By Brianna Caszatt and A Gerald Martini
In the months leading up to the World Cup, we kept reading headlines like “Panini Truck Heist in Brazil” or “Colombian Teacher Caught Stealing Students’ Paninis,” to which we thought: what the heck do sandwiches have to do with football? Then our Brazilian friend presented us with our very own Panini World Cup sticker book so we could join him in his quest to collect all of the stickers needed to fill its pages; Panini, it turned out, was a sticker brand rather than a sandwich.
The goal of a Panini sticker book is simple: collect and stick on every sticker (there are 643 in all). There are several stickers related to the Panini brand, FIFA (the international football organization), and the World Cup more generally, including stickers for the 12 stadiums (each stadium is split into two stickers). But, most importantly, each of the 32 teams has a national emblem, a group photo, and a picture for most of the players (there are only 17 player stickers per team rather than the full 23, and these were from the players who were projected to be selected for the tournament, meaning some stickers are of players who ended up not getting selected to actually play).
To start our collection, we bought seven-packs of stickers for $1 each at sports stores and bodegas around the city. Early on, almost every pack that we purchased was packed with stickers that we needed—it was fun! But as our sticker book filled up, we started getting a lot of duplicates, meaning each packet of seven had fewer and fewer of the stickers that we needed. It was time to start trading—and that was when things started getting really exciting.
We heard through a friend of a friend about a street corner at 84th Street and 34th Avenue in Jackson Heights where (on Saturdays and Sundays) Panini stickers were bought, sold, and traded, as other World Cup-crazed fans tried to complete their books by the start of the Cup. The first time that we came to the corner, it was very intimidating, since there were a bunch of hunched over little groups of people swapping their stickers. And we soon realized that we were very under-prepared. Nobody else had their booklets with them, rather they were just carrying a list with the numbers of the stickers they were missing (there is a number that corresponds with every empty sticker space in the book) and their stacks of duplicates to trade and sell. We still had over half a book to fill, so we just watched and bought more packs, knowing many would be duplicates but that we’d be building up our stock of stickers to trade and sell.
We were back next weekend, with our list of missing stickers, our duplicates neatly ordered, and Bri dusting off her Spanish skills (at least her numbers). Eventually, after standing around by ourselves long enough, a mother and her son came up to us to see if we needed any of their duplicates—they were riding high as they just finished their collection and wanted to offload their left-overs. And they did in fact have several stickers we needed, this time for 25 cents each.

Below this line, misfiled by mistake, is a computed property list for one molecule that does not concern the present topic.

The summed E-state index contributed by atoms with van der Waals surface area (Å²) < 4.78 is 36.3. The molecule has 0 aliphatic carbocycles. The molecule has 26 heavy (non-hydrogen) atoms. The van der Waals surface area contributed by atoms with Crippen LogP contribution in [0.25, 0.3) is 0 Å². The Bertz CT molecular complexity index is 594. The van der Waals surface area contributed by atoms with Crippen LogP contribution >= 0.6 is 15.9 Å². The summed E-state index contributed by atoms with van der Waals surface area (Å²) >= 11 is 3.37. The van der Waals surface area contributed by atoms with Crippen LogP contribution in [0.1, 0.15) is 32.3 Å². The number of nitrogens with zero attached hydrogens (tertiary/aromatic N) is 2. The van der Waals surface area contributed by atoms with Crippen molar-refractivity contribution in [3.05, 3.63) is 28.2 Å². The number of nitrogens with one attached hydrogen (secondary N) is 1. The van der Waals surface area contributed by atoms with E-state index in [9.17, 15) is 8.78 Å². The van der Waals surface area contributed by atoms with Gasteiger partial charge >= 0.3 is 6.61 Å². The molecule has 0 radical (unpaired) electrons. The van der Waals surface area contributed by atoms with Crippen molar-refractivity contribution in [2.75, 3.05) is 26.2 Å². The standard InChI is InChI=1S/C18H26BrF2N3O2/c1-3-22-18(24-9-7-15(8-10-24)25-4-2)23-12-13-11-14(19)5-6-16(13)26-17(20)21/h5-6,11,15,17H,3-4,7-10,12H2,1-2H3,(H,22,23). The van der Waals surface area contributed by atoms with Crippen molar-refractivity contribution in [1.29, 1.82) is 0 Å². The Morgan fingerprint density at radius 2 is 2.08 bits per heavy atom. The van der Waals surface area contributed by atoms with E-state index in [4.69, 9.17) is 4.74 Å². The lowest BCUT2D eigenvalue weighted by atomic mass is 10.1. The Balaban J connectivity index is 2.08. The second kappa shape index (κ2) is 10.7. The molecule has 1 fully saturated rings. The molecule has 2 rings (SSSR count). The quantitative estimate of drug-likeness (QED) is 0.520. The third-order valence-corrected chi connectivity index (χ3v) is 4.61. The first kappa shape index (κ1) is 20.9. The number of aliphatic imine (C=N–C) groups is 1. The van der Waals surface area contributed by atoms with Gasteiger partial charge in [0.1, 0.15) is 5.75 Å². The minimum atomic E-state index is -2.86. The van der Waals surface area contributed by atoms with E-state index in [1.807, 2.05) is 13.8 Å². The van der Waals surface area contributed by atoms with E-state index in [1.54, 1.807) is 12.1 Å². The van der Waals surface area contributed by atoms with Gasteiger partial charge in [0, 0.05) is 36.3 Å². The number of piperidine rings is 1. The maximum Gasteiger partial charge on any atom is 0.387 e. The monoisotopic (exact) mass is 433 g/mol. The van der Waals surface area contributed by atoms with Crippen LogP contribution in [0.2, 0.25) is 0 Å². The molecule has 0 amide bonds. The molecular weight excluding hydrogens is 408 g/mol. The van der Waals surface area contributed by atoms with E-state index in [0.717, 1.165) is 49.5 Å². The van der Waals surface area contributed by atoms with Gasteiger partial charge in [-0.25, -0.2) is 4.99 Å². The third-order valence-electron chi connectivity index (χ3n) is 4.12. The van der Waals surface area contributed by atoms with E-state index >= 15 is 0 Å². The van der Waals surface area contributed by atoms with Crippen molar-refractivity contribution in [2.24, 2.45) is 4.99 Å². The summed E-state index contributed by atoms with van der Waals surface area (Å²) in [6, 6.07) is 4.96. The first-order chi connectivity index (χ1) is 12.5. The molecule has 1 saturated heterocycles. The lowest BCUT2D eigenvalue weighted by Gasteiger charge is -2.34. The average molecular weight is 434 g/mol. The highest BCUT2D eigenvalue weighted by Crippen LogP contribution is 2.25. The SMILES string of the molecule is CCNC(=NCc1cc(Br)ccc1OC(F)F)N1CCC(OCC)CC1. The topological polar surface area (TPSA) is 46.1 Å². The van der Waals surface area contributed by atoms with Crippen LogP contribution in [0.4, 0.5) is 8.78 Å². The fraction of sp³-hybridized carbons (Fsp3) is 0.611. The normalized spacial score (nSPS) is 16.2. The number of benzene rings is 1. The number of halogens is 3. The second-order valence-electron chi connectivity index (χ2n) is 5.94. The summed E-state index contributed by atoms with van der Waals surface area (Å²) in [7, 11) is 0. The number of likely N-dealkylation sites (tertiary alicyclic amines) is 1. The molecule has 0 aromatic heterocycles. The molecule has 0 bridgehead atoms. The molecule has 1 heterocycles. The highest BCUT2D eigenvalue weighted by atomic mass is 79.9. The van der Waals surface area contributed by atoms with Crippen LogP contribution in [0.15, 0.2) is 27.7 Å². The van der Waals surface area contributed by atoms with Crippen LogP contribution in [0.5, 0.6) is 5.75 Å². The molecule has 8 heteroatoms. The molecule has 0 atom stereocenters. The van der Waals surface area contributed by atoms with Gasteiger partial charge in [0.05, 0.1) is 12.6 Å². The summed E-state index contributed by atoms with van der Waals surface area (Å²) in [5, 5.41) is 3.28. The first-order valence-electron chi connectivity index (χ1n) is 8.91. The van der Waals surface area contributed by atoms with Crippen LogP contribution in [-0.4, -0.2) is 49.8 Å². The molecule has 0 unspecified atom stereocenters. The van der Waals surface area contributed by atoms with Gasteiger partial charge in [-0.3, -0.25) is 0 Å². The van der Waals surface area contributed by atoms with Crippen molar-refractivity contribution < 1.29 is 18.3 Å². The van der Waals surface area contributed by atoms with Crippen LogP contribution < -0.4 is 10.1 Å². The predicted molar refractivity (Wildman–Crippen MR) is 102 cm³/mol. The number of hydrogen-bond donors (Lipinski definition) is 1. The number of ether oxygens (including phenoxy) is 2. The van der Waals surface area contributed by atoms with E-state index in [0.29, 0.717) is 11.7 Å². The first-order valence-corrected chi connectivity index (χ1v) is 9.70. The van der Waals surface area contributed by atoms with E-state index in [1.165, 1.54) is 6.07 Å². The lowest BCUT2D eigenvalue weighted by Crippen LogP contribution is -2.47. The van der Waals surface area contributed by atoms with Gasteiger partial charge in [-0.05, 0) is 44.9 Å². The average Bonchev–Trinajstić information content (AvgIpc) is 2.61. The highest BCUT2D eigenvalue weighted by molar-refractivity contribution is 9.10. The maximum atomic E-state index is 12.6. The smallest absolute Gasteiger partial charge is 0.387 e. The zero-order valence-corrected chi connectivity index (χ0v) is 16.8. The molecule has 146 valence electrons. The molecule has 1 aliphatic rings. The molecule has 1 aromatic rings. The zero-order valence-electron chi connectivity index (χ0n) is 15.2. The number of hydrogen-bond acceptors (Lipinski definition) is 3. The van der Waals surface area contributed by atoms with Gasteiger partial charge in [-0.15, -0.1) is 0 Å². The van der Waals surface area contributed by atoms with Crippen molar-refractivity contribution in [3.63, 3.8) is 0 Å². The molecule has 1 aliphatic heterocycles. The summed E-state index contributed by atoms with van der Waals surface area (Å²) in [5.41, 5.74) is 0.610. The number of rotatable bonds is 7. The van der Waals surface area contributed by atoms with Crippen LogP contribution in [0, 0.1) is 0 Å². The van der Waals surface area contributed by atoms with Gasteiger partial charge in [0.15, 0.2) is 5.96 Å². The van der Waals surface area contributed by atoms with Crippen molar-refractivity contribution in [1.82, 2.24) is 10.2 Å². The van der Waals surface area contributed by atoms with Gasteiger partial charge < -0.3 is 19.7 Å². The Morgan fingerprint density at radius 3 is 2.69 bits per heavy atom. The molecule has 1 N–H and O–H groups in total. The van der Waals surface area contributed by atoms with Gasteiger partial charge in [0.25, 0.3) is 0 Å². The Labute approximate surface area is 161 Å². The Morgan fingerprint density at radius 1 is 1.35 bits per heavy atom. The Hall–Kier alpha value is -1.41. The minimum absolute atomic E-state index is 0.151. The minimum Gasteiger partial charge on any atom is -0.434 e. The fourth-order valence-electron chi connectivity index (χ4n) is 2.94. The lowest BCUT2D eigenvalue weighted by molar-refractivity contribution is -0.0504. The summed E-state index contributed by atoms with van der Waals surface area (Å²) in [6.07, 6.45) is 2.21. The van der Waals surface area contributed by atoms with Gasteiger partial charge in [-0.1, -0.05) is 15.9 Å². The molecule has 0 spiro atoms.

And pretty soon we were well in the thick of it! (For any Buffy fans out there, it was as exhilarating as when Anya discovers her love of capitalism making her first sale at the Magic Box.) We were buying from, selling to, and trading with people of all ages: from children barely talking, half hidden behind their mothers’ legs, to geriatrics barely walking. Everyone with their number sheets and stickers, everyone trying to achieve the same goal: a complete book. And after our next outing at the sticker swap, we finished our book and got to share in the joy of others as they finished theirs—one kid literally fell to his knees in exaltation when he found his last sticker. (It was only slightly demoralizing when we had to pay $2 for our last sticker, which turned out to be an advertisement for Panini. They print a smaller number of them. Go figure!)
And as no one should trade stickers on an empty stomach, we also discovered the savory delight that is the pupusa. It is the pupusa, not the Panini, which is the long-term hero in our story here. A year from now we may never look at our Panini book again, but we will certainly still be eating pupusas.
Pupusas are an El Salvadorian specialty. They look like stuffed pancakes: approximately 6 inches in diameter, fried in a pan to a slight brown on either side. The dough is a cornmeal base, and it is stuffed with beans, meat, and cheese (or some combination thereof). They are served with a simple tomato sauce and red cabbage-vinegar coleslaw. And they are Amazing!
Gerry had heard about pupusas the week before we started our Panini books, so we decided to fill up before trading stickers under the hot sun. We walked into Mi Pequeño El Salvador Restaurant and ordered one of every pupusa on the menu. Whether they had cheese oozing out or a salty, meaty middle, each variation was incredible. We decided that every time we came out to trade stickers we would stop for pupusas first, and we maintained that tradition each of the three weekends that we took to complete our Panini book. There was just something about that fried-dough goodness that made standing on that corner swapping small, worthless pieces of paper seem like the most natural thing in the world!
Our sticker collection is complete, and the World Cup has drawn to a close, but our love of pupusas has given us another reason to ensure that Jackson Heights will remain a frequent destination for us.